Gillian Eames, the preschool teacher at the Middle Way School in New York, put music to Carolyn Kanjuro's book Sit With Me. The song teaches the seven points of meditation posture.
This video recording (1hr) is of Shugen Roshi's talk at the Middle Way School in January 2024. Shugen sat with students and parents to talk about impermanence, one of Middle Way Education’s core units of inquiry. He focussed on the importance of cultivating equanimity in the context of recognizing the impermanent, always-changing quality of all things. He also fielded questions from parents and students, who wanted to know things like “how did the Buddha have fun?”
This lunch ritual is loosely based on ōryōki, a Zen monastic eating meditation that places an emphasis on service, generosity, and appreciation. It was developed by Noa Jones and Catherine Fordham for the Middle Way School of the Hudson Valley. Shared mealtime is an opportunity to foster a healthy relationship to food, enjoy each other’s company, and create a harmonious environment at the table. Creating a consistent mealtime practice can help children feel more focussed and be more present with their food.
We want to set children up for success when introducing them to meditation practices so playfulness is on order. The Monster Parade: A Book about Feeling All Your Feelings and Then Watching Them Go by Wendy O'Leary with illustrations by Noémie Gionet Landry (Bala Kids 2022) is a wonderful and playful way to approach the idea that feelings and thoughts are fleeting.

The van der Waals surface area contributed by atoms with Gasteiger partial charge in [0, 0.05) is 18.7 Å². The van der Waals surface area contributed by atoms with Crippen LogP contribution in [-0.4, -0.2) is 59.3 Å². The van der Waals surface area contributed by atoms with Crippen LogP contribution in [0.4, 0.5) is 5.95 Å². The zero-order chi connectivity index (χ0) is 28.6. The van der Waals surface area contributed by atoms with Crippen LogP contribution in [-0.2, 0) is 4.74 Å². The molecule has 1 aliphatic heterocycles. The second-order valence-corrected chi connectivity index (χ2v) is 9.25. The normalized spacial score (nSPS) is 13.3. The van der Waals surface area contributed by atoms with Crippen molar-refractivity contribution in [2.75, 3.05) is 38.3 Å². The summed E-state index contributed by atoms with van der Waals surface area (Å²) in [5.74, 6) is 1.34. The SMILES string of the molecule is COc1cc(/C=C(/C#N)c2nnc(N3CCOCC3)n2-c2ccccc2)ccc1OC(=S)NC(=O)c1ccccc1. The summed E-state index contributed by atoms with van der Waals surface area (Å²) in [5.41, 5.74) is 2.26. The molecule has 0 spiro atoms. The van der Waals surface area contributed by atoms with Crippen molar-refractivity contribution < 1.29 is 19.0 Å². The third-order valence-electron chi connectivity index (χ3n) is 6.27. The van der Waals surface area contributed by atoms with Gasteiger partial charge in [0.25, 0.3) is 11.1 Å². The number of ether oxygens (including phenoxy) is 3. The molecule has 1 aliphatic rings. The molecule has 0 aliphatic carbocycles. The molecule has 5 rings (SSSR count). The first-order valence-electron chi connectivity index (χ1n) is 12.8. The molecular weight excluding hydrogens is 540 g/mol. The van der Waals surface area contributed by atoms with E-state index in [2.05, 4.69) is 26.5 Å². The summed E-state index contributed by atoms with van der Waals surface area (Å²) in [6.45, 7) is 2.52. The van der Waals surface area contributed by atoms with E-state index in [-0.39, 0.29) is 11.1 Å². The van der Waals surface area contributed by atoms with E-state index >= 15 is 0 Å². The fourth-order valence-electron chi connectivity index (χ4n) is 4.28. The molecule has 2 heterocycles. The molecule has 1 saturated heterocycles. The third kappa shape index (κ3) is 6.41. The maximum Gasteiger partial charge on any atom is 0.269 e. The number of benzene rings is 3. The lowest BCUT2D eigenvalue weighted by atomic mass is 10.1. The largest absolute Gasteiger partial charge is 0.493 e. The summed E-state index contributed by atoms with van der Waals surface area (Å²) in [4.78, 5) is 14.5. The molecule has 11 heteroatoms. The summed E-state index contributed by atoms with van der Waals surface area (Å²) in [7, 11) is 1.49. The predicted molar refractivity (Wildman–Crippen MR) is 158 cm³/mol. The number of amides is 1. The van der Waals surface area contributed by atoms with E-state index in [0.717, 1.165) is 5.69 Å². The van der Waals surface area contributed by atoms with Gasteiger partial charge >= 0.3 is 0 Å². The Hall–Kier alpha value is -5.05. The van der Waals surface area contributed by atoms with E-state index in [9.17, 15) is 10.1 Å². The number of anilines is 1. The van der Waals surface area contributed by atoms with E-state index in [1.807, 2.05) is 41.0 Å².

Vesak is a day when Buddhists around the world commemorate the birth, enlightenment and death (parinirvana) of the Buddha. We think it’s a great day to encourage children to make simple offerings— flowers, incense, and candles—and to abstain from eating meat for the day or do life-release. Maybe host a birthday celebration for the Buddha!
Sit with Me is our go-to book during the first weeks of school. Carolyn Kanjuro's delightful rhyming verses invite children of all ages to learn the seven points of posture. The character Justa Bug describes posture–from the top of the head to the bottom of the feet–with a spine straight like coins stacked on a plate and shoulders back like a vulture in flight.